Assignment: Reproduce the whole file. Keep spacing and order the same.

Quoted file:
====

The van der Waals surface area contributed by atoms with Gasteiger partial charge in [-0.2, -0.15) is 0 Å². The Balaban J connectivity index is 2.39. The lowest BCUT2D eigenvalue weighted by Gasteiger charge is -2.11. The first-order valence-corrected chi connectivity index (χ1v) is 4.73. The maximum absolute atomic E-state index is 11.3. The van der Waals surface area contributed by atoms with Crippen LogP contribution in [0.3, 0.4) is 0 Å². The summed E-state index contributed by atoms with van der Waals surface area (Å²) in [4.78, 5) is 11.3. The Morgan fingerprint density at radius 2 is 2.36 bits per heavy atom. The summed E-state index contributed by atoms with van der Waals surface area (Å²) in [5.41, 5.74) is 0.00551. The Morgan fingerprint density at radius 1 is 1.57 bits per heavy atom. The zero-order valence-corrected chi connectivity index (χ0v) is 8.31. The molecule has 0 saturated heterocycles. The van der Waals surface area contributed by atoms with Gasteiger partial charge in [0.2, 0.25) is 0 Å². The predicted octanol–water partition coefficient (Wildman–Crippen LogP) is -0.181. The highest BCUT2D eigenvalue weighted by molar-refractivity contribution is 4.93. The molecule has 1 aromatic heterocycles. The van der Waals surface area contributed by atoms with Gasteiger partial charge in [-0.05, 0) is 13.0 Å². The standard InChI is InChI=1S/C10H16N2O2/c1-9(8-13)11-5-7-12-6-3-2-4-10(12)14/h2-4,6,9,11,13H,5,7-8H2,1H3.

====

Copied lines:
The van der Waals surface area contributed by atoms with Gasteiger partial charge in [-0.2, -0.15) is 0 Å². The Balaban J connectivity index is 2.39. The lowest BCUT2D eigenvalue weighted by Gasteiger charge is -2.11. The first-order valence-corrected chi connectivity index (χ1v) is 4.73. The maximum absolute atomic E-state index is 11.3. The van der Waals surface area contributed by atoms with Crippen LogP contribution in [0.3, 0.4) is 0 Å². The summed E-state index contributed by atoms with van der Waals surface area (Å²) in [4.78, 5) is 11.3. The Morgan fingerprint density at radius 2 is 2.36 bits per heavy atom. The summed E-state index contributed by atoms with van der Waals surface area (Å²) in [5.41, 5.74) is 0.00551. The Morgan fingerprint density at radius 1 is 1.57 bits per heavy atom. The zero-order valence-corrected chi connectivity index (χ0v) is 8.31. The molecule has 0 saturated heterocycles. The van der Waals surface area contributed by atoms with Gasteiger partial charge in [0.2, 0.25) is 0 Å². The predicted octanol–water partition coefficient (Wildman–Crippen LogP) is -0.181. The highest BCUT2D eigenvalue weighted by molar-refractivity contribution is 4.93. The molecule has 1 aromatic heterocycles. The van der Waals surface area contributed by atoms with Gasteiger partial charge in [-0.05, 0) is 13.0 Å². The standard InChI is InChI=1S/C10H16N2O2/c1-9(8-13)11-5-7-12-6-3-2-4-10(12)14/h2-4,6,9,11,13H,5,7-8H2,1H3.